Deep in a post about other stuff, Tony Fish asks, “What is Vendor Relationship Management (VRM) and how will it effect your future customer relationship strategy?” The parties to whom that is addressed are corporate CRM and marketing folks. Alan Mitchell provides some answers, along with more questions, in Get ready for Vendor Relationship Management:
Why should marketers be interested in VRM? Because, given a choice between a product that isn’t really addressing their needs (CRM) and one that is (VRM), customers are more likely to opt for VRM. In other words, VRM is a game changer.
A VRM filter helps create a new operational and innovation agenda. The simple question ‘how does this help the customer achieve his or her relationship management goals’ can go a long way to predicting which initiatives will stick, and which won’t. Creating systems to recognise customers at every touchpoint and treat them in a seamless fashion looks pretty good under this spotlight. Profiling and propensity modelling for the purposes of direct marketing? Not so sure.
More answers and questions emerge in a thread that starts with Denis Pombriant‘s The Relationship Entity, at the heart of which is this:
Who owns the customer relationship? Is it the customer? The vendor? Both? I think this is a trick question because a relationship is a duality that exists independent of both parties but requires both to exist at all. In fact, the relationship becomes an entity of itself, a mass-less, weightless entity but a reality nonetheless. Substitute the word marriage for relationship and you see my point.
(Tell me about it. Inside our wedding rings my wife and I have engraved “The couple decides.”)
I advocate thinking about the relationship as an independent entity, one that has to be nurtured from both sides. And that drives my thinking on social CRM.
Paul Greenberg follows with Customer Ownership: Relationship? Conversation? Simply Put. SCRM is not VRM. Simple Being the Operative Principle. Some excerpts:
…the company owns the company, the customer owns their own personal value chain so to speak. That’s why there is a difference between SCRM and VRM. Vendor Relationship Management is what the customer does to command their side of the relationship. SCRM is what the company does in response to the customer’s control of the conversation – and all the other things associated with that. But the company still owns itself – meaning its operational practices and its objectives and its records and its legal status as a company.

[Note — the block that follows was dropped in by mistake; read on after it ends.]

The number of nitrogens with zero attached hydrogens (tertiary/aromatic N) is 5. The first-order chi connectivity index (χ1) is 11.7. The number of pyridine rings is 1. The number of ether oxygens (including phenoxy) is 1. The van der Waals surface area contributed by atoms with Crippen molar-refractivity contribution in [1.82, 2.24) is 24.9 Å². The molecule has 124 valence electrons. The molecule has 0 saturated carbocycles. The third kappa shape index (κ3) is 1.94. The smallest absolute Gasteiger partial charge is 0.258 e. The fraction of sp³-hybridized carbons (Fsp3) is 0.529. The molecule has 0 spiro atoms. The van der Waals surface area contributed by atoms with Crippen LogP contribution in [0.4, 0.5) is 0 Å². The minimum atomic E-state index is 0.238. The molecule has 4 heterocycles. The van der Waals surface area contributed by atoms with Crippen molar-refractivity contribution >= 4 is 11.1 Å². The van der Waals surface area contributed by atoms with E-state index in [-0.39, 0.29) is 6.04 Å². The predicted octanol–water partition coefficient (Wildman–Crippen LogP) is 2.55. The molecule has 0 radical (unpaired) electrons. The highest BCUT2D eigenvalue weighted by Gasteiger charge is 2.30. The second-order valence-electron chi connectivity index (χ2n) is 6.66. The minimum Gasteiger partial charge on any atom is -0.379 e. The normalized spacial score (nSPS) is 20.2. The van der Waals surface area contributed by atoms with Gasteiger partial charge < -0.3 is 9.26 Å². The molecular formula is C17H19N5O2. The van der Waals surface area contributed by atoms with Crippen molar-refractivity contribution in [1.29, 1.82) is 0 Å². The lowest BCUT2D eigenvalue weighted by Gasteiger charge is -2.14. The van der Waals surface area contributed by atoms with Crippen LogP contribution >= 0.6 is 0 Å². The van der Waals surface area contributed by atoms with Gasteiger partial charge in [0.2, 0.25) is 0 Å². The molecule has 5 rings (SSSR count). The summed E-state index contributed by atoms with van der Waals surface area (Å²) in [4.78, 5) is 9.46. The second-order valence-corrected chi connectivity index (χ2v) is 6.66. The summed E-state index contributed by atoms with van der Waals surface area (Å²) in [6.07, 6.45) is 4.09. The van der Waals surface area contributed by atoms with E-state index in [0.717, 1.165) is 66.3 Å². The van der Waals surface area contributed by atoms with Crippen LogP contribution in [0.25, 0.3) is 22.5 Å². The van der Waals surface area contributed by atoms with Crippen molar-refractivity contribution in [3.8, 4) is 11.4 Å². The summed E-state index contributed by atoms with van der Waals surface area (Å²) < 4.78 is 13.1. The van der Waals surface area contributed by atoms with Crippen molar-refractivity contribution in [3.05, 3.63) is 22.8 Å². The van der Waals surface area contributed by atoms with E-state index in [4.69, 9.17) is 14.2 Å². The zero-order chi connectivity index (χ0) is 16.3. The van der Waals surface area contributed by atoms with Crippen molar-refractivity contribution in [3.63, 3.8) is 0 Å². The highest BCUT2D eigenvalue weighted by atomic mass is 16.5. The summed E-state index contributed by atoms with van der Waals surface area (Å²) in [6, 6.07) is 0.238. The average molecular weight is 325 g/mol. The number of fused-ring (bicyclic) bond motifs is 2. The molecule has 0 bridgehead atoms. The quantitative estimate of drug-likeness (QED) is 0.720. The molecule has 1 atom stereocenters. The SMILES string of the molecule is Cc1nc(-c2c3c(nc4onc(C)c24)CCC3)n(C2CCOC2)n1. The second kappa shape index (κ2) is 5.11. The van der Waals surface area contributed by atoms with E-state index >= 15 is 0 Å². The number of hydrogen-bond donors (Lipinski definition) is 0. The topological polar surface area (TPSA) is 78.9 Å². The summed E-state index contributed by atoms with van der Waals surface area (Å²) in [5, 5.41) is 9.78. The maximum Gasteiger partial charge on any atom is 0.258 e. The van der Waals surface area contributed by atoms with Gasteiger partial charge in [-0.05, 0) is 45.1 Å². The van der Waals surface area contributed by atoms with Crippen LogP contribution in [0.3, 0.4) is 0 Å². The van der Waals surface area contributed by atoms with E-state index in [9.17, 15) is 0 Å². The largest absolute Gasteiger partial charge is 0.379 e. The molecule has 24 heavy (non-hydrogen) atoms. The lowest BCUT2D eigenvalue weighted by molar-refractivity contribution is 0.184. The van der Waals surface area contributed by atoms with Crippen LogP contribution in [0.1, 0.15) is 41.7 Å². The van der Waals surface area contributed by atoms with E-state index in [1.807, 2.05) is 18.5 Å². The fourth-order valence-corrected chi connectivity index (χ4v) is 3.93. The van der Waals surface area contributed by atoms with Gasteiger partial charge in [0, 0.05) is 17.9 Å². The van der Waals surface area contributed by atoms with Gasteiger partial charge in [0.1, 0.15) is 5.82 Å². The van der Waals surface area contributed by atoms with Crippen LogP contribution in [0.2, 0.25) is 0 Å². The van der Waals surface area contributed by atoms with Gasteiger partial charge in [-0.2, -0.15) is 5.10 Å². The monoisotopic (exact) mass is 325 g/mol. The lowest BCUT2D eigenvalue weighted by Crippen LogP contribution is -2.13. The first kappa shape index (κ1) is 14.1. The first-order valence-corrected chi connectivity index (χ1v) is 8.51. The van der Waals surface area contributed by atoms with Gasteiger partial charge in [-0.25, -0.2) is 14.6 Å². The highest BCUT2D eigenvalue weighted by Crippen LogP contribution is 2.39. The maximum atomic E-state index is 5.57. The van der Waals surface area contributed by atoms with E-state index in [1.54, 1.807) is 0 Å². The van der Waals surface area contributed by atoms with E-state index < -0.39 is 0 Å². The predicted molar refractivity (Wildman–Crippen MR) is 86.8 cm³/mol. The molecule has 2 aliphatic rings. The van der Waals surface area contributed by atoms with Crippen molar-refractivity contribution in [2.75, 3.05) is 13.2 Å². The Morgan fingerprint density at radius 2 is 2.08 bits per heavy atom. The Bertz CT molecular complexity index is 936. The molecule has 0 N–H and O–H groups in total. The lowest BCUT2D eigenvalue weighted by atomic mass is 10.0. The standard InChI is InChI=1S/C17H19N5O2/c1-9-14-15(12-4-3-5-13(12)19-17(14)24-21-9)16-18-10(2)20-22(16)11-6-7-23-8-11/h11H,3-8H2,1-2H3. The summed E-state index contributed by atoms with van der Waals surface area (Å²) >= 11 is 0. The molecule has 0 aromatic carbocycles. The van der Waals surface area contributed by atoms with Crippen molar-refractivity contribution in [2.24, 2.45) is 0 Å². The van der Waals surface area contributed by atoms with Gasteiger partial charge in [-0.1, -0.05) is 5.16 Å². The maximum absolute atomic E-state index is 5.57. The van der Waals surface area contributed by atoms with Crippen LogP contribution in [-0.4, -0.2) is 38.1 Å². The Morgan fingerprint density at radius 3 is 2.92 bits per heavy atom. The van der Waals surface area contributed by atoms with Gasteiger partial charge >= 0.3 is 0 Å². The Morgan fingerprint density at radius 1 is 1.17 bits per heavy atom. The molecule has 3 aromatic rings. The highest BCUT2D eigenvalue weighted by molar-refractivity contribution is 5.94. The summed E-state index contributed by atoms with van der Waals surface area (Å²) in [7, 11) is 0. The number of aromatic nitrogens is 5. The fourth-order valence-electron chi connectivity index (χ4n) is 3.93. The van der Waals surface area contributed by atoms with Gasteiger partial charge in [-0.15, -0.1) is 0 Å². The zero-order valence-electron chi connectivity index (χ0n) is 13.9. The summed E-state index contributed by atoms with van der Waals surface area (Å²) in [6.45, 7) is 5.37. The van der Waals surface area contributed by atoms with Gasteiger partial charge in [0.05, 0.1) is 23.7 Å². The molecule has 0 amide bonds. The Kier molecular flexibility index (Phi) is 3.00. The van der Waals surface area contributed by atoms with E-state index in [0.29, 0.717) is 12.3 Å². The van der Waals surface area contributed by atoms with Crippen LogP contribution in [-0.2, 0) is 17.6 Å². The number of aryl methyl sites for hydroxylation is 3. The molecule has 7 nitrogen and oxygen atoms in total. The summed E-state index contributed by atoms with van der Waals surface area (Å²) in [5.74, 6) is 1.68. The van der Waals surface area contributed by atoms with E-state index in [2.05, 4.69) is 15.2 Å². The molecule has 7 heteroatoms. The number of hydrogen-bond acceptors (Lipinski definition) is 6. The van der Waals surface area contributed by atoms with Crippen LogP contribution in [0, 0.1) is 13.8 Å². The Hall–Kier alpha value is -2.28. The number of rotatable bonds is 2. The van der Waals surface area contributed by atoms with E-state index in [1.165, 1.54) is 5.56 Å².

I think that the customer is at the hub of business ecosystem – to the point that you can call it a customer ecosystem. Meaning the customer drives demand and the company is now forced to respond to that. But a relationship between company and customer is exactly what Denis says it is and that relationship’s success is the essence of SCRM…
Companies are increasingly being pushed to respond to customers and that is where SCRM begins to show itself.
So let me put it this way. The final line of my definition of CRM says, “Its the company’s response to the customer’s control of the conversation.” At this time, the ongoing way that the company responds to the customers control of the conversation IS the relationship.
Thanks to Chris Carfi for pointing us to that thread.
On the topic of branding (one of marketing’s oldest terms, borrowed originally by Procter & Gamble from the cattle industry), Alan Mitchell gets us started again with Brand messsaging: the heart of it. He begins,
I’ll be as blunt as possible. So long as marketers accept the conventional wisdom so neatly summed up by McKinsey, that the job of marketers is to increase “brands’ power to generate messages that influence the consumer’s decision to purchase” we will never – repeat, never – be able to make the mental and operational changes we need to flourish in the emerging era…
To explore the dynamics of what’s happening here, let’s approach the issue obliquely via a wonderful passage in Youngme Moon’s new book Different…
In this passage she describes how modern markets work (or, to be more precise, our prevailing mental model of how they work). They display at least five defining characteristics.
- Consumers are exercising choice (but only from among the choices that producers have decided to offer them).
- Every consumer in every category is on a journey from novicedom to connoisseurship: most of us are neither novices or connoisseurs, we’re somewhere in the middle, learning. This learning is achieved almost entirely via DIY methods (there are no GSCEs or degrees in shopping).
- Aside from advertising, most product information is inseparable from the product itself: we go to market to inspect the product, to understand its features, attributes and qualities etc. To learn, in other words.
- Virtually all the information provided about the product is provided by the seller …
- … designed and distributed in furtherance of the seller’s goals, i.e. to persuade the buyer to buy.